Personhood: Jen Green, Hope After Loss

Personhood: Jen Green, Hope After Loss

~Jen Green

The leaves on our little maple in the front yard are turning red. It’s the first thing I see when I walk out my front door, and it makes me smile. Not just because the tree is so pretty but because it’s a reminder of a little guy who changed my life.

 

October is Infant and Pregnancy Loss Awareness month. It’s a beautiful gesture to have a month to recognize it officially, but for those of us who have experienced loss we live it every day. At first, the pain is almost debilitating. But, eventually there is hope after loss.

 

My loss came on December 14, 2000 when my husband and I found out we’d lost our son at a little over 16 weeks gestation. He had an extremely rare chromosomal disorder that meant even if he had survived the pregnancy, he would have only lived minutes after birth. I was devastated, of course. Yet, as I went through all the stages of grief one thought remained constant: God is in control. He has a plan.

 

At first, that thought gave me little comfort. It was just a hard, cold fact. I knew it was true—but it didn’t make me feel better until much later on–after the crying, the grieving, the anger, and the questions. I was frustrated with my husband because he was so quiet and uncommunicative. He grieved so differently from me that it didn’t seem genuine. Our marriage struggled. It was a very difficult time.

 

I wanted desperately to get pregnant again, but at the same time was terrified. Then, once we did get pregnant, to say I became “a little neurotic” is the understatement of the year. Oh goodness, even as I type this I shake my head in wonder that I was ever such a high-maintenance mess. Poor Scott. Poor, dear Dr. Mandsager, my OB. Poor nurses and physician’s assistants. They deserved combat pay after dealing with me!

 

Two very difficult pregnancies and two healthy children later, I see in hindsight the silver linings of our experience. I have joined a “group” that I never wanted to be a part of; however, as a part of that group I can minister to others in ways I wouldn’t have been able to before. That my experience can be a blessing or a comfort to someone else is bittersweet, but important. I can hold someone’s hand, hug her, tell her, “I understand” and really, truly mean it. I know what she’s feeling—and maybe just for a moment help her to feel less alone. I can “share her burden” just as God intended us to.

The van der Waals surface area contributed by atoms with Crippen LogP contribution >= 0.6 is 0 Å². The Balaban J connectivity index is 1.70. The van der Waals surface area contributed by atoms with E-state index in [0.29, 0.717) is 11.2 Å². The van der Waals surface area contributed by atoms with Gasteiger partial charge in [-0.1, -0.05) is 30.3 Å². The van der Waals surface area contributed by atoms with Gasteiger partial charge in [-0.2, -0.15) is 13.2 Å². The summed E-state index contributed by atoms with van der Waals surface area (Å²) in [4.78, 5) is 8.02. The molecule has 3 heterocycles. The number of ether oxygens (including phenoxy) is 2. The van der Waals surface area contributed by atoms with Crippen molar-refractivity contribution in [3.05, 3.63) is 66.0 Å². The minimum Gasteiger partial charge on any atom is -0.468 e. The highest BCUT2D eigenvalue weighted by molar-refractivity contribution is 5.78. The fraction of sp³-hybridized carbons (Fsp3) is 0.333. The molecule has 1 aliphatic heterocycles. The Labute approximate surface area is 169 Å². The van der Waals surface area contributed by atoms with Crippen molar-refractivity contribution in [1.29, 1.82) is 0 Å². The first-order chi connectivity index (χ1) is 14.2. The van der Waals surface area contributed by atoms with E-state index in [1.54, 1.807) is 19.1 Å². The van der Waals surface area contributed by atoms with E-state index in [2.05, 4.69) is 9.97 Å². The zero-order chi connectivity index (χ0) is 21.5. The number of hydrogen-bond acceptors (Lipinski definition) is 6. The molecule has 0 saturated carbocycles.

My marriage is stronger now. It was good to go through that adversity and come out on the other side understanding each other better. Scott did grieve—it just looked differently than my grief. What I poured into tears and sobs, he poured into his new favorite project: a little red maple in our front yard. It had a tough beginning—we almost lost it to some kind of sickness. But, my husband worked round the clock, even treating the soil with nutrients through the nights to make sure our tribute to baby Karsten will outlive us. I understand now that was his way to deal with the loss. Now, every first day of school, I make sure I have Piper and Ben stand in front of the “baby tree” for a picture so I get all three of my children. It may sound silly to some, but it’s extremely important to all of us as a family.

 

I understand the difference now between hope, joy, and happiness. No, I was not happy at all during our difficult time. Yet, I can look back now and see that throughout it all, I never lost hope. I know my son is with His Creator—and although I had only 16 weeks with him here on earth, I have the hope that we will be together in eternity. It’s an amazing hope that does not lessen the loss, but reminds us of our Heavenly gain.

 

Maranatha.

 

 

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